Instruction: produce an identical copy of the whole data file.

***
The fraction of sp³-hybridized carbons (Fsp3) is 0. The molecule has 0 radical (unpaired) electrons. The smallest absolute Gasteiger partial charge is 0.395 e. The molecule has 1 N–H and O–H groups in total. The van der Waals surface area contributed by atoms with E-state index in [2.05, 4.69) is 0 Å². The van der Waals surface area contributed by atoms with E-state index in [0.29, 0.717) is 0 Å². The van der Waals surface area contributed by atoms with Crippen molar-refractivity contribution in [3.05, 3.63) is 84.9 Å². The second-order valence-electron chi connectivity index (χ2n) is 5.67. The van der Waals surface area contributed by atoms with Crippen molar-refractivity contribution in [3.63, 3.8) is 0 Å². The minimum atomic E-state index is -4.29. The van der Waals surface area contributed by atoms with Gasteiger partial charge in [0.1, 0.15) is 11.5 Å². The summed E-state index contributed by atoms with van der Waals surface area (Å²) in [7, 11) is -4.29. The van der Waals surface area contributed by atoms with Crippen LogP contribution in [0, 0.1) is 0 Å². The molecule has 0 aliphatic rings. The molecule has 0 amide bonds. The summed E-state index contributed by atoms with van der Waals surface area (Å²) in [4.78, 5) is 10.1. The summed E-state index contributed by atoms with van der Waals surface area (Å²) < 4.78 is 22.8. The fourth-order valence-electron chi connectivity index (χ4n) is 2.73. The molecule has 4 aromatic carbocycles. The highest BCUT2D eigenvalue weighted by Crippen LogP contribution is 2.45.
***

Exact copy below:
The fraction of sp³-hybridized carbons (Fsp3) is 0. The molecule has 0 radical (unpaired) electrons. The smallest absolute Gasteiger partial charge is 0.395 e. The molecule has 1 N–H and O–H groups in total. The van der Waals surface area contributed by atoms with E-state index in [2.05, 4.69) is 0 Å². The van der Waals surface area contributed by atoms with E-state index in [0.29, 0.717) is 0 Å². The van der Waals surface area contributed by atoms with Crippen molar-refractivity contribution in [3.05, 3.63) is 84.9 Å². The second-order valence-electron chi connectivity index (χ2n) is 5.67. The van der Waals surface area contributed by atoms with Crippen molar-refractivity contribution in [3.63, 3.8) is 0 Å². The minimum atomic E-state index is -4.29. The van der Waals surface area contributed by atoms with Gasteiger partial charge in [0.1, 0.15) is 11.5 Å². The summed E-state index contributed by atoms with van der Waals surface area (Å²) in [7, 11) is -4.29. The van der Waals surface area contributed by atoms with Crippen LogP contribution in [0, 0.1) is 0 Å². The molecule has 0 aliphatic rings. The molecule has 0 amide bonds. The summed E-state index contributed by atoms with van der Waals surface area (Å²) in [4.78, 5) is 10.1. The summed E-state index contributed by atoms with van der Waals surface area (Å²) < 4.78 is 22.8. The fourth-order valence-electron chi connectivity index (χ4n) is 2.73. The molecule has 4 aromatic carbocycles. The highest BCUT2D eigenvalue weighted by Crippen LogP contribution is 2.45.